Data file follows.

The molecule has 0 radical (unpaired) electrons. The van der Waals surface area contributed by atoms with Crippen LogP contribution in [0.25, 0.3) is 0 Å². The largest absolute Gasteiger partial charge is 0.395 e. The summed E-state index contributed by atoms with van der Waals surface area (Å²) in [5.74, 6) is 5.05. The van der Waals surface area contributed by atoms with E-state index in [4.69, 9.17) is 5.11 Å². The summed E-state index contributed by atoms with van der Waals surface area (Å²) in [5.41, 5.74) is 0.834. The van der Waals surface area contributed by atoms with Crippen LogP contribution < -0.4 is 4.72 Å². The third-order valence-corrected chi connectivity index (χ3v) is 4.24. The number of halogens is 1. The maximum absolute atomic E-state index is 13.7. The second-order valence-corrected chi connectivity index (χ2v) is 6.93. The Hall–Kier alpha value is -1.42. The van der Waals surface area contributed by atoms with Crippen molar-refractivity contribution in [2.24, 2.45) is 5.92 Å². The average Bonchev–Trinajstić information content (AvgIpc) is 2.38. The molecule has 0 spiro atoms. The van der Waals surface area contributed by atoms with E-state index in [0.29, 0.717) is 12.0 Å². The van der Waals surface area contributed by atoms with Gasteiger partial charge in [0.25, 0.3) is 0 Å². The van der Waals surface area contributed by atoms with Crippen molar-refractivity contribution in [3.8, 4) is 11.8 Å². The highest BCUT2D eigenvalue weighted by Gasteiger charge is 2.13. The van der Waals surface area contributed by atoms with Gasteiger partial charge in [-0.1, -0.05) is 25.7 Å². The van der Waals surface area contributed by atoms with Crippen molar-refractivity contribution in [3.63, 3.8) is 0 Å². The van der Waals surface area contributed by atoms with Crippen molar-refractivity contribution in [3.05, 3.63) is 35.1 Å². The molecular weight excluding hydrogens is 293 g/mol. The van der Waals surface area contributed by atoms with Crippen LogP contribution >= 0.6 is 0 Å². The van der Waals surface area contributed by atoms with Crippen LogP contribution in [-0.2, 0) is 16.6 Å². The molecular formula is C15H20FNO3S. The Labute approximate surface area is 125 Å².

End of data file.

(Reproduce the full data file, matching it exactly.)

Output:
The molecule has 0 radical (unpaired) electrons. The van der Waals surface area contributed by atoms with Crippen LogP contribution in [0.25, 0.3) is 0 Å². The largest absolute Gasteiger partial charge is 0.395 e. The summed E-state index contributed by atoms with van der Waals surface area (Å²) in [5.74, 6) is 5.05. The van der Waals surface area contributed by atoms with E-state index in [4.69, 9.17) is 5.11 Å². The summed E-state index contributed by atoms with van der Waals surface area (Å²) in [5.41, 5.74) is 0.834. The van der Waals surface area contributed by atoms with Crippen LogP contribution < -0.4 is 4.72 Å². The third-order valence-corrected chi connectivity index (χ3v) is 4.24. The number of halogens is 1. The maximum absolute atomic E-state index is 13.7. The second-order valence-corrected chi connectivity index (χ2v) is 6.93. The Hall–Kier alpha value is -1.42. The van der Waals surface area contributed by atoms with Crippen molar-refractivity contribution in [2.24, 2.45) is 5.92 Å². The average Bonchev–Trinajstić information content (AvgIpc) is 2.38. The molecule has 0 spiro atoms. The van der Waals surface area contributed by atoms with E-state index in [0.29, 0.717) is 12.0 Å². The van der Waals surface area contributed by atoms with Gasteiger partial charge in [0.25, 0.3) is 0 Å². The van der Waals surface area contributed by atoms with Crippen molar-refractivity contribution in [3.8, 4) is 11.8 Å². The highest BCUT2D eigenvalue weighted by Gasteiger charge is 2.13. The van der Waals surface area contributed by atoms with Gasteiger partial charge in [-0.1, -0.05) is 25.7 Å². The van der Waals surface area contributed by atoms with Crippen molar-refractivity contribution in [3.63, 3.8) is 0 Å². The van der Waals surface area contributed by atoms with Crippen molar-refractivity contribution in [3.05, 3.63) is 35.1 Å². The molecular weight excluding hydrogens is 293 g/mol. The van der Waals surface area contributed by atoms with Crippen LogP contribution >= 0.6 is 0 Å². The van der Waals surface area contributed by atoms with Crippen LogP contribution in [-0.2, 0) is 16.6 Å². The molecular formula is C15H20FNO3S. The Labute approximate surface area is 125 Å².